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Hite: Virginia Woolf's lover Sackville-West had profound influence on gardens

Say the name Vita Sackville-West and some will instantly think of Virginia Woolf's "Orlando." Others will picture Sackville-West's magnificent garden at Sissinghurst, said Molly Hite, Cornell professor of English.

On Aug. 24 in Call Auditorium, Hite and noted garden photographer David McDonald brought the two strands of Sackville-West's life together in the 15th annual Cornell Plantations William H. and Jane Torrence Harder Lecture, "Literature, Life, Gardens: The Influence of Vita Sackville-West."

Hite reminded the packed auditorium that Sackville-West was a best-selling novelist, though she is remembered now for her garden-related writing. But despite winning Great Britain's Hawthornden Prize for the year's best work of fiction or poetry, said Hite, in the final analysis Sackville-West was less a writer than what Woolf termed a "personality."

The class privilege that Sackville-West grew up with was central to her enormous self-confidence, and the "shady family" she came from, said Hite, "gave her an amazing absence of sexual shame … she didn't mind at all that she did not conform to 'respectable' gender roles or sexual identities." And though Sackville-West might have been the great love of Woolf's life, Sackville-West had other liaisons during their relationship. "Woolf got very irritated over those other women -- not only that they were there, but also that they weren't in her league: She felt Vita should have better taste," said Hite.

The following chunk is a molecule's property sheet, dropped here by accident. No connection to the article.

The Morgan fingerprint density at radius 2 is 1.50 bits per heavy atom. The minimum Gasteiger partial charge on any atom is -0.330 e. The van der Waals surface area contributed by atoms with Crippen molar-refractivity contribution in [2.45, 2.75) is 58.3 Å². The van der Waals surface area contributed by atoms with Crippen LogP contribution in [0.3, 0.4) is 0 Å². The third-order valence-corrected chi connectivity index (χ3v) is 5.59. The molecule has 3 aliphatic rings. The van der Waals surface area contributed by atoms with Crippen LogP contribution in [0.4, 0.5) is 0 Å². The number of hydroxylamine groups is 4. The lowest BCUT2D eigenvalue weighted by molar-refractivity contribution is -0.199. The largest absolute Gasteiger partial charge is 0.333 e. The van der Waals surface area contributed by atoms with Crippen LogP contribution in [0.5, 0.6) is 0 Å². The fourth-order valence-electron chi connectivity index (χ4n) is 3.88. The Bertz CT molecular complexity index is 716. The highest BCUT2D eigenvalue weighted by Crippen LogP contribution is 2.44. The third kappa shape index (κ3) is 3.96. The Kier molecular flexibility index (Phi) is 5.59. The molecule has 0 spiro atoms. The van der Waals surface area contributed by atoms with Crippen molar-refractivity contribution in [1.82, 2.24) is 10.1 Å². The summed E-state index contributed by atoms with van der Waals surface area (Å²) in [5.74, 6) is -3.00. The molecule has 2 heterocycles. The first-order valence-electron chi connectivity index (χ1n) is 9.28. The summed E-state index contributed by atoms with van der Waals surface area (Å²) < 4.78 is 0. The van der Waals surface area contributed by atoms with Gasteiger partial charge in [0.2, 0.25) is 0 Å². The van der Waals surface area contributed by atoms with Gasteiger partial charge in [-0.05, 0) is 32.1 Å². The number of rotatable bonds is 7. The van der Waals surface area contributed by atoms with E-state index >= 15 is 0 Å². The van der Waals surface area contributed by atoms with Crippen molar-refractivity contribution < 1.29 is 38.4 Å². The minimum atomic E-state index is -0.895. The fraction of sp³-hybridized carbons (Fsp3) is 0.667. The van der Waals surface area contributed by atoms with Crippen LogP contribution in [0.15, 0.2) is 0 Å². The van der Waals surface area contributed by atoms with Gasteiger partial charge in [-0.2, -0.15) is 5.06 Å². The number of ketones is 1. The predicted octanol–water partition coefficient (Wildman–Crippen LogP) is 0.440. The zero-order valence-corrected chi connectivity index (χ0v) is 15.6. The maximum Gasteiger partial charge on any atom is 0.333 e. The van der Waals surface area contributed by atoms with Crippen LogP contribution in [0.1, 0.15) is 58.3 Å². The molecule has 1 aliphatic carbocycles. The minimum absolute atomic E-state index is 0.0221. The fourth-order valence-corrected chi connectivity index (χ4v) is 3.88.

Inspired by Sackville-West's larger-than-life personality, Woolf wrote the faux-biography "Orlando," using "the particular sexual complexity and sinuosity that Vita embodied in the character of Orlando," said Hite.

In 1930 Sackville-West and husband Harold Nicolson bought Sissinghurst Castle in England, and she spent the next 25 years transforming its seven acres of walled gardens. "It's hard to imagine an English-style garden that has not been influenced by Vita," said McDonald in an interview.

Woolf's most experimental novel, "The Waves," shows the influence of Sackville-West's gardens, said Hite, in the way the house in the book is bounded by a garden like Sissinghurst and the way Woolf used the garden as an essential structural element.

During the lecture, McDonald demonstrated Sackville-West's enduring influence through photographs of modern gardens, including that of the late Steven Antonow, who adapted her ideas in a relatively small urban space. Like Sissinghurst, Antonow created occluded vistas so "there was always another corner to go around that would provide new surprises and new plants," said McDonald. "That idea of breaking your space up into different smaller spaces and giving them particular themes is one of her enduring legacies."

McDonald has photographed gardens throughout the United States and Canada, with work appearing in every major American gardening magazine and numerous books over 20 years. His photographs for "The Jewel Box Garden" won the Bronze Award for Achievement in Photography from the Garden Writers Association.

Hite specializes in experimental fiction, mostly of the 20th and 21st centuries, and has authored two novels. Her most recent academic book is on Woolf, and she wrote the introduction and annotations to the new Harcourt edition of "The Waves."

The William H. and Jane Torrence Harder Lecture was endowed by Torrence Harder '65.

Linda B. Glaser is a staff writer for the College of Arts and Sciences.

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